“People are paying for elite speed tiers and barely getting 500k,” Dampier said. “That company makes a whole lot of excuses.”
‘A Demand Issue’
Indeed, the company is relying on reduced expenses to keep up its high-yield dividend. But Redmond, the senior VP, maintained that Windstream is working to upgrade 80 percent of its customers with fiber technology and that upgrade should be complete soon.
“Essentially, that gives customers at aggregation points well over a gig of backhaul,” he said. “In addition to that, we will overlay on top a tech we call VDSL, that essentially, in addition to the backhaul, gives customers improved speed availability as well. The speeds will be a minimum of 6 megs where it’s upgraded, with max speeds in excess of 24 megs.”
Windstream expects to catch up with the data demands of that 80 percent of customers by the end of 2013, Redmond said, and the company will continue to invest in the network for the next two to three years.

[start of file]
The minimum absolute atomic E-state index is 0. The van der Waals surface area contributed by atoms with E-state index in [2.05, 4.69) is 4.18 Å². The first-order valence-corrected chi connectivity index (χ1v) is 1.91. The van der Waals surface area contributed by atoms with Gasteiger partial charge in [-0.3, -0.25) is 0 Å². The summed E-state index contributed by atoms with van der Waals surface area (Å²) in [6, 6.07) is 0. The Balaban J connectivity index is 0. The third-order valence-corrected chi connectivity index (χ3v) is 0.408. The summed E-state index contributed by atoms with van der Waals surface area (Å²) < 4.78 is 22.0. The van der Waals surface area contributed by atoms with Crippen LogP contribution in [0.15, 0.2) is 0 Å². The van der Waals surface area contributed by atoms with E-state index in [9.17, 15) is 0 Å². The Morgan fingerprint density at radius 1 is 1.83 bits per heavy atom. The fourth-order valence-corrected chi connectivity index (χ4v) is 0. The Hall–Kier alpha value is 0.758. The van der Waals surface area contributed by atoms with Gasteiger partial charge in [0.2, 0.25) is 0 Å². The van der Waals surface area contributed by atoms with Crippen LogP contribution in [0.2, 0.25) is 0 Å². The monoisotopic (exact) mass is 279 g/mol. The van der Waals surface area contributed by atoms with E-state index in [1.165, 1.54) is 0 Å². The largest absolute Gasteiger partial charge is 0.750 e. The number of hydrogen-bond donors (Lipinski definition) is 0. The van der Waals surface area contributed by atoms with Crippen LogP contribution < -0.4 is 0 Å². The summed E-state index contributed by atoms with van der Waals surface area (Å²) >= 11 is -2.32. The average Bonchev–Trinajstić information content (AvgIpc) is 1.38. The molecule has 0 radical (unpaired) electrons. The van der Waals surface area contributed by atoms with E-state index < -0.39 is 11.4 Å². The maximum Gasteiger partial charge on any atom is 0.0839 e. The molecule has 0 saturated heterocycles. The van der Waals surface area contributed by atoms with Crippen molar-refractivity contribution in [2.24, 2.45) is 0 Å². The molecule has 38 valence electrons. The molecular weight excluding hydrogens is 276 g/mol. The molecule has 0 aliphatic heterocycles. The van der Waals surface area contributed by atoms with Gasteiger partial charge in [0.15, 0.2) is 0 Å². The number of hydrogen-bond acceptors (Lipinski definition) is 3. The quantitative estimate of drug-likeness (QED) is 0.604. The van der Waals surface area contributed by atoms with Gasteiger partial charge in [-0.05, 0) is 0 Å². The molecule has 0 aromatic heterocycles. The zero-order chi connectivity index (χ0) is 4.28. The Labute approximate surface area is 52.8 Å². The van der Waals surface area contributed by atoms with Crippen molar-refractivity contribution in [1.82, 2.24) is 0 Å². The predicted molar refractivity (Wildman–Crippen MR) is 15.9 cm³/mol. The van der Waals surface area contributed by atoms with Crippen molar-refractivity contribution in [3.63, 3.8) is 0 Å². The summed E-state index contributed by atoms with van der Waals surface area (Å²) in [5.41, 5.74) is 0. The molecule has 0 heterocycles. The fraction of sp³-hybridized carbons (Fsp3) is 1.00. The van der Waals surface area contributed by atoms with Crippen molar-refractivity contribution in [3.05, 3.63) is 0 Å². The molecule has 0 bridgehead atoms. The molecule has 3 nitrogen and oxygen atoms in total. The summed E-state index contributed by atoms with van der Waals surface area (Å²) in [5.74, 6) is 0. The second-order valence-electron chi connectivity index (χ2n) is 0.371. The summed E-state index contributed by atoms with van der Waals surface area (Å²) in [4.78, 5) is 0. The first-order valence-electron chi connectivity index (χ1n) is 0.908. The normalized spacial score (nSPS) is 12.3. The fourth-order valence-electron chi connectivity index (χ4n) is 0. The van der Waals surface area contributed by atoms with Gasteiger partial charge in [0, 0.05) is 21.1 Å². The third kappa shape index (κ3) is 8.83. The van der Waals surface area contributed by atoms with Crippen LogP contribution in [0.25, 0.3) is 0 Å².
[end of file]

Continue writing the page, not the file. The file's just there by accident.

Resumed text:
“Really, this is a demand issue,” Redmond said. “Our network performs as advertised. It works. What all carriers are dealing with is a kind of explosion of Internet demand and traffic. We see things like the number of connected devices in the household has tripled over the past few years.”
The other 20 percent is made up of its most rural customers, which is one of its most difficult markets.
“Frankly, Windstream is one of, if not the most, rural high-speed Internet carrier out there,” Redmond said.
“Some of the network is so rural, so few homes per mile, you’re passing less than 10 homes per mile,” said Barry McCarver, an analyst for Stephens Inc. in Little Rock. “You’re building fiber that many miles away, you’ll never get a return on the capital you used to build it.”
It’s an area where Windstream has historically relied on federal subsidies to help cover the huge expense; future funding is currently a gray area for the company.